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Learn Mem. 2008 Apr 3;15(4):233-7. doi: 10.1101/lm.771608. Print 2008 Apr.

Sleep directly following learning benefits consolidation of spatial associative memory.

Author information

1
Department of Psychology, University of Amsterdam, 1018 WB Amsterdam, The Netherlands. L.M.Talamini@uva.nl

Abstract

The last decade has brought forth convincing evidence for a role of sleep in non-declarative memory. A similar function of sleep in episodic memory is supported by various correlational studies, but direct evidence is limited. Here we show that cued recall of face-location associations is significantly higher following a 12-h retention interval containing sleep than following an equally long period of waking. Furthermore, retention is significantly higher over a 24-h sleep-wake interval than over an equally long wake-sleep interval. This difference occurs because retention during sleep was significantly better when sleep followed learning directly, rather than after a day of waking. These data demonstrate a beneficial effect of sleep on memory that cannot be explained solely as a consequence of reduced interference. Rather, our findings suggest a competitive consolidation process, in which the fate of a memory depends, at least in part, on its relative stability at sleep onset: Strong memories tend to be preserved, while weaker memories erode still further. An important aspect of memory consolidation may thus result from the removal of irrelevant memory "debris."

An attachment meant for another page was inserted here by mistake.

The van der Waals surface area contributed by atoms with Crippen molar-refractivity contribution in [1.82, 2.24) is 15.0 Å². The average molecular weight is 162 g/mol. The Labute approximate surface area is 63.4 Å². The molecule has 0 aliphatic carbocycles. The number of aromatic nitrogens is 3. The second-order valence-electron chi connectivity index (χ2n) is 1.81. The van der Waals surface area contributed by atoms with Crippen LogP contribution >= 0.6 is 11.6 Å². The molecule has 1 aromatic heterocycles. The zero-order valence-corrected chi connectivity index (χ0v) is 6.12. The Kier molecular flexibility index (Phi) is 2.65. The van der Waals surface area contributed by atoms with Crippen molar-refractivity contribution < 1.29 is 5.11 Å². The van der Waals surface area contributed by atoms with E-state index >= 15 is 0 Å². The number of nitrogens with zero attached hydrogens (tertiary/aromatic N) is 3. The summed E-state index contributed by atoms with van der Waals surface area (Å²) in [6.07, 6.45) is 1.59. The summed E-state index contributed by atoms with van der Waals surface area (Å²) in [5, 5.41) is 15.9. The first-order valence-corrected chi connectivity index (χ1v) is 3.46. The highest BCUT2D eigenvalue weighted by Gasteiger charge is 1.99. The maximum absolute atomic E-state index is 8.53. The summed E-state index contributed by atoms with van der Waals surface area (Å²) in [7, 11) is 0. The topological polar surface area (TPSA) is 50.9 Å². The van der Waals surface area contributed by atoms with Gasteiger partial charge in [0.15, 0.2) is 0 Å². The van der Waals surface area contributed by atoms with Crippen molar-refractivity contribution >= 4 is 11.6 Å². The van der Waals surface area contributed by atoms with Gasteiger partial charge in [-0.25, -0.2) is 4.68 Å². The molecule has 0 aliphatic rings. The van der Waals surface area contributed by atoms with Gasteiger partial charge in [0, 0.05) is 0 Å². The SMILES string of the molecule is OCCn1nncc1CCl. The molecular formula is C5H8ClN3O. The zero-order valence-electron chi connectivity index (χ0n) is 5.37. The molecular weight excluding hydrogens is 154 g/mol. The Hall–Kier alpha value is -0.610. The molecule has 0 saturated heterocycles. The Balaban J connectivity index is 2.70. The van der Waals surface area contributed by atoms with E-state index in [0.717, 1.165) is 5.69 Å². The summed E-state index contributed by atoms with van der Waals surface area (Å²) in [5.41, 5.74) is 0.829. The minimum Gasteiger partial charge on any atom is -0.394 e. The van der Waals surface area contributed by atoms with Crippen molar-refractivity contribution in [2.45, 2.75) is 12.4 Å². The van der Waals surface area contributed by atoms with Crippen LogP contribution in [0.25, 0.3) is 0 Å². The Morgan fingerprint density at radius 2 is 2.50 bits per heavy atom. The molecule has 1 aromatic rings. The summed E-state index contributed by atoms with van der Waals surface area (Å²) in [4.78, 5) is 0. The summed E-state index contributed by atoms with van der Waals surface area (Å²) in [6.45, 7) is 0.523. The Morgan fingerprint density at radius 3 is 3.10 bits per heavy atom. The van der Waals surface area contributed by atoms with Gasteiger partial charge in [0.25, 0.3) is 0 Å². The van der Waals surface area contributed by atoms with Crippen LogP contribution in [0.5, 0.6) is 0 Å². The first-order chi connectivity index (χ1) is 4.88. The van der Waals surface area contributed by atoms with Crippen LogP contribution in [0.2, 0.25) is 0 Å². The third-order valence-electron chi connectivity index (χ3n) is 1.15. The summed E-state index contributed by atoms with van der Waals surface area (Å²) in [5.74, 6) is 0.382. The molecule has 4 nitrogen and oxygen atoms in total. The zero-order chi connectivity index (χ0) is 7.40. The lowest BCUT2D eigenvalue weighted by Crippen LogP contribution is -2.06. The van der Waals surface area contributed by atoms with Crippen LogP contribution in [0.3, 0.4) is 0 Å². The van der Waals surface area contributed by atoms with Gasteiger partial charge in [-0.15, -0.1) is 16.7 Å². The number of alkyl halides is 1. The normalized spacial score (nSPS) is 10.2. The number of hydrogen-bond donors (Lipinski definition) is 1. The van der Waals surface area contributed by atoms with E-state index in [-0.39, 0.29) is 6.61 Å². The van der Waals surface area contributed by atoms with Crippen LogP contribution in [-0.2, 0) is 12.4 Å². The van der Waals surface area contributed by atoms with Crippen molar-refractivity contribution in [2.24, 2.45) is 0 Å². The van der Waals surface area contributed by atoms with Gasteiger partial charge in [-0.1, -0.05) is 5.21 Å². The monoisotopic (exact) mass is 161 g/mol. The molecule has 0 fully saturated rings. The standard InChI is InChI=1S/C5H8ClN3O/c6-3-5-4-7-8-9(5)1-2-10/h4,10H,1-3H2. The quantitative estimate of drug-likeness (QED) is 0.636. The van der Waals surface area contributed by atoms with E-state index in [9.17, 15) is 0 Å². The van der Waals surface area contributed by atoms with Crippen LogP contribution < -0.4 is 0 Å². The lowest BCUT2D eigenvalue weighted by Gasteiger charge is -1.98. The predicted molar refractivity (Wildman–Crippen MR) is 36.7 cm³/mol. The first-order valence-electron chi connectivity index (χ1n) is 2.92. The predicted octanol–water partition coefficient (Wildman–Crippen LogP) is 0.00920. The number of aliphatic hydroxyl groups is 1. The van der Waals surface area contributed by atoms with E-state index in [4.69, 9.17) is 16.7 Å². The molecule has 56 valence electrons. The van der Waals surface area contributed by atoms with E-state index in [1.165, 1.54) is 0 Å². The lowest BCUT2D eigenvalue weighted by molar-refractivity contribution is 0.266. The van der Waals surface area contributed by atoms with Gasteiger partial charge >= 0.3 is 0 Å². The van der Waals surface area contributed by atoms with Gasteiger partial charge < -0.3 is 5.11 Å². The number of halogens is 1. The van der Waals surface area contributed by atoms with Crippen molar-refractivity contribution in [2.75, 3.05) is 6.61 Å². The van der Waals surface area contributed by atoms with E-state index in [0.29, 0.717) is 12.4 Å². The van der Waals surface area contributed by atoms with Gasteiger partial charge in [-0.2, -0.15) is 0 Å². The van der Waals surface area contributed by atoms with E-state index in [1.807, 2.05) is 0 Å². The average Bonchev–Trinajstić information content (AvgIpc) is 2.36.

PMID:
18391183
DOI:
10.1101/lm.771608
[Indexed for MEDLINE]

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